There is more than one definition to the word “trip.” At its simplest it just means going to some place not close from where you started. But on a deeper level, going on a trip can mean a journey of some unexpected dimension or consequence.
Both definitions apply to Prøf. Tom Plate’s recent “trip” to Mainland China at the end of June. Meticulously organized by the influential All-China Journalists Association, founded in1937, the 8-day swing included two-day stops on Guangzhou, Wuhan (Hubei Province) and Beijing.
Plate, the founder of The New ASIA MEDIA (asiamedia.lmu.edu), and Loyola Marymount University’s Distinguished Scholar of Asian and Pacific Studies, spoke to various groups of journalism students, media leaders and working journalists. His speaking appearances included major Chinese media institutions, including the Nafang Media Group, the Hubei Daily Media Group, Xinhua News Agency, China Radio International and China Daily, the nation’s largest circulation English language daily.
Prof. Tom – as he is called by LMU students – also offered informal seminars with Chinese journalism students, from the School of Journalism and Communications at Jinan University and the School of Journalism and Communication at Wuhan University. A scheduled discussion with teachers and journalists at the Communication University of China was cancelled when a ferocious rainstorm closed down Beijing International Airport and Prof. Plate and ACJA’s Fang Xinjian were left stranded in Hubei overnight!
Plate says he was deeply honored by ACJA’s decision to offer him this lecture-trip to China. Indeed, while the historic professional journalists’ association has organized group tours of China for U.S. and other foreign professionals, Plate was the first individual foreign journalist so honored.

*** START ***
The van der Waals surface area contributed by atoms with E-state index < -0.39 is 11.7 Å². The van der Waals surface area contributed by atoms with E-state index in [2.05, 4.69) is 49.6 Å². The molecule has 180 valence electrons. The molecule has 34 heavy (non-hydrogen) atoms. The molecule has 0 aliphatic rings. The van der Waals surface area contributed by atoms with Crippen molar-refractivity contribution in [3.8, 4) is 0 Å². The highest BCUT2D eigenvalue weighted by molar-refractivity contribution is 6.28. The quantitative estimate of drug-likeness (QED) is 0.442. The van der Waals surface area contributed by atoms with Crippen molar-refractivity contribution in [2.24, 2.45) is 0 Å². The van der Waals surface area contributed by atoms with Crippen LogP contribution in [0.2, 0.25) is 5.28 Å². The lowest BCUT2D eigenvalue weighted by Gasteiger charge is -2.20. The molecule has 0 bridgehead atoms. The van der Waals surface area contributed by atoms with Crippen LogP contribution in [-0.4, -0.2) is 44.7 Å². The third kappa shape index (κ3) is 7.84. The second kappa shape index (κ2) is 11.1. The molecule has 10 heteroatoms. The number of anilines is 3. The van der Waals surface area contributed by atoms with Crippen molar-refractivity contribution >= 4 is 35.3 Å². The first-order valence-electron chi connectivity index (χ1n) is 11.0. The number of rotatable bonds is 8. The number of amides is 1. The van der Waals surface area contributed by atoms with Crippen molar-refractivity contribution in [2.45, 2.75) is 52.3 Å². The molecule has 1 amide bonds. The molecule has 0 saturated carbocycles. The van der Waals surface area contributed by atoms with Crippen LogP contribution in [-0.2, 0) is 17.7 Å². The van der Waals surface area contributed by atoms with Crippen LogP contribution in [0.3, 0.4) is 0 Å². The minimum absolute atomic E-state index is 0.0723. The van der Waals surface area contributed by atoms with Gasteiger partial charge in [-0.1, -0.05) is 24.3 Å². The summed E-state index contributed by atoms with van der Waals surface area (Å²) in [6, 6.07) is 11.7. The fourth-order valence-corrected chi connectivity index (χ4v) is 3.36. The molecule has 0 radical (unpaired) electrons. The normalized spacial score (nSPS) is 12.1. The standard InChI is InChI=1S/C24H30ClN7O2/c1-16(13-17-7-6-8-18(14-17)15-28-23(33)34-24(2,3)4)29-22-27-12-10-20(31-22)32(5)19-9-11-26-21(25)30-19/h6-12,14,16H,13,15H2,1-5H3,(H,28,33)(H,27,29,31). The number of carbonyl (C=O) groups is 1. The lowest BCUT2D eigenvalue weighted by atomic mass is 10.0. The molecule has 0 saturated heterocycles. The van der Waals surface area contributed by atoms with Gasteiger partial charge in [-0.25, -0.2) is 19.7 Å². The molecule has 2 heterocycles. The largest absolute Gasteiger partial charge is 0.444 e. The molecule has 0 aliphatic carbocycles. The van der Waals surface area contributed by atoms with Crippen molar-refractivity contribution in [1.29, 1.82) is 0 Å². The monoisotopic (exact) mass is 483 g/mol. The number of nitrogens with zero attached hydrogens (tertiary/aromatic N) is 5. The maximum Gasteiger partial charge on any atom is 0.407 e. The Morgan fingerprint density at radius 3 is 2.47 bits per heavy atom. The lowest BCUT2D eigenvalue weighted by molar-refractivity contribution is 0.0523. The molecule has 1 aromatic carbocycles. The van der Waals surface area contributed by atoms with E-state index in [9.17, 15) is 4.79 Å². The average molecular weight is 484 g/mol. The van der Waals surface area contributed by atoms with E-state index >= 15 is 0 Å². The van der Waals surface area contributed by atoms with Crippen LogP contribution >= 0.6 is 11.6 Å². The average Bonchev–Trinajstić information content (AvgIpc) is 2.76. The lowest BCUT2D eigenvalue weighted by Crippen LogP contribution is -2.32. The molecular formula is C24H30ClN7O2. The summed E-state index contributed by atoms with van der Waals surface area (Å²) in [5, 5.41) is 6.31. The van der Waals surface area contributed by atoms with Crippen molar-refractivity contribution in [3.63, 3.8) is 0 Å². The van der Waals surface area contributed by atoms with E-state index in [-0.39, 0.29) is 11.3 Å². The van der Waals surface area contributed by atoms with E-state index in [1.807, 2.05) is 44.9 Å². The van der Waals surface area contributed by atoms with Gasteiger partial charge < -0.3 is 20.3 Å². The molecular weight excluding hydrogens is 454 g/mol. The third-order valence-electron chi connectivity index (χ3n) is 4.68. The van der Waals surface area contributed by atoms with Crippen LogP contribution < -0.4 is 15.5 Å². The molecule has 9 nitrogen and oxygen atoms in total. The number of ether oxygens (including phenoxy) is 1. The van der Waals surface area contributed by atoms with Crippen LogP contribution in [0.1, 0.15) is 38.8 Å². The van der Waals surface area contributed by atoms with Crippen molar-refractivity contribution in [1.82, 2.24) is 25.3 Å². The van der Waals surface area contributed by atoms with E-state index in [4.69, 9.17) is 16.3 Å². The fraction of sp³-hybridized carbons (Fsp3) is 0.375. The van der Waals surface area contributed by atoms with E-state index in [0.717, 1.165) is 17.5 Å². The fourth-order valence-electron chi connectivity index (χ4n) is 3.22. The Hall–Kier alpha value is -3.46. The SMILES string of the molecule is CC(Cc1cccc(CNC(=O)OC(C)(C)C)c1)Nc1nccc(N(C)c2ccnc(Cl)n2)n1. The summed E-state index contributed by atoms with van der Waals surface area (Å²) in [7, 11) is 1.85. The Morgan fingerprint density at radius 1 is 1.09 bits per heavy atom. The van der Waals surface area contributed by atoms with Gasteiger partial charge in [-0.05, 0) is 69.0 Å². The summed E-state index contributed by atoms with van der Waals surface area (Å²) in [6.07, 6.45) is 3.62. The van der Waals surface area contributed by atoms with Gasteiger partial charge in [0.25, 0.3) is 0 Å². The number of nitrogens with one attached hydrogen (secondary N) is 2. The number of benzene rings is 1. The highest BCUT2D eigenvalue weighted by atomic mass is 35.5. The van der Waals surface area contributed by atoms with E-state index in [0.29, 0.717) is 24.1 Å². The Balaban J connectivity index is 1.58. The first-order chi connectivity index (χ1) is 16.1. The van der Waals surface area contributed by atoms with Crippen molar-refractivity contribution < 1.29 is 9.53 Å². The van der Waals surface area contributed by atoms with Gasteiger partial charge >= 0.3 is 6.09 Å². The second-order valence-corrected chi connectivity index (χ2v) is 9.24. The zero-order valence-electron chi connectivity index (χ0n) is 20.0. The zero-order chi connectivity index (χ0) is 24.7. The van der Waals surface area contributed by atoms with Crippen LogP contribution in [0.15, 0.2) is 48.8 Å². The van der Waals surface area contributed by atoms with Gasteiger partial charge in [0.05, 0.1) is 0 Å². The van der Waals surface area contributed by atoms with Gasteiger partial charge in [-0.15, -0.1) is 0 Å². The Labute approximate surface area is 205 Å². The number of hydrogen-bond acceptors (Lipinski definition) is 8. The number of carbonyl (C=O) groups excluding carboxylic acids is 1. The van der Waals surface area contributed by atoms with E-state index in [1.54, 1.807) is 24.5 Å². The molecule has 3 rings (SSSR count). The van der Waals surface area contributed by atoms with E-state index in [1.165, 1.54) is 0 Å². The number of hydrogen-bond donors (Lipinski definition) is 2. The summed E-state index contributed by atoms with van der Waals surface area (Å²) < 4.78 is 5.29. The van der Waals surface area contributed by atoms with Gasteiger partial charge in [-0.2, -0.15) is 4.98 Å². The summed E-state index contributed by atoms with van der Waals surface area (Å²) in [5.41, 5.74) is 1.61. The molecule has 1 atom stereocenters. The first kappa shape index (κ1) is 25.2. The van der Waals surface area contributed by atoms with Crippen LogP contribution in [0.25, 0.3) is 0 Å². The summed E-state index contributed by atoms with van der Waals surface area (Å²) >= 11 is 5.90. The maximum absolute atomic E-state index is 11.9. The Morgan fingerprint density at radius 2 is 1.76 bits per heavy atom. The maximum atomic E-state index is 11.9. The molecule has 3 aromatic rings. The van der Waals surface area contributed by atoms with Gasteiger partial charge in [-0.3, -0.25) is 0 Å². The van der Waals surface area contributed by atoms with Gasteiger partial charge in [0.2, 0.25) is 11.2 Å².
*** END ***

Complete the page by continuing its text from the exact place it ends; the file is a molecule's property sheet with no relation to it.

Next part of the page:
“Three things could not be clearer about China. One is that unlike in the U.S., the journalism profession is booming. Every month there are ore jobs; every year more young people enroll in journalism schools. The second thing is that the Chinese media in evolving as its middle class grows along with its globalization. And the third thing is, the country, though it has many problems, is bursting at the seams with the energy of its people.”
But what about the role of journalists in helping to improve the relationship between China and America? Plate says: “That role is crucial. Slopping reporting and serious mis-conceptualization on either side can seriously stall or even impede bilateral progress. Journalists in America have a moral obligation to get the China story right – but so do China journalists. Either side spreading lies or repeating clichés will do nothing for peace and prosperity in Asia.”
(Frontpage image caption: Summertime Conversation with the vice president of China Radio International: Columnist and Prof. Tom Plate with Xia (Summer) Jixuan, who lays out an ambitious vision for his CRI as China itself continues to amaze the world.)
See Professor Plate’s column on how China and the U.S. need to improve their language:
- http://english.cri.cn/08china/ — on China Radio International’s English-language webpage
- http://www.khaleejtimes.com/kt-article-display-1.asp?xfile=/data/opinion/2013/July/opinion_July30.xml§ion=opinion — on the opinion page of Khaleej Times in Dubai
- http://www.koreatimes.co.kr/www/news/nation/2013/07/172_139283.html – on the opinion page of Korea Times in Seoul
And that column in Chinese translation:
既不要「圍堵中國」 也不用「和平共存」 at: http://www.scmpchinese.com/tc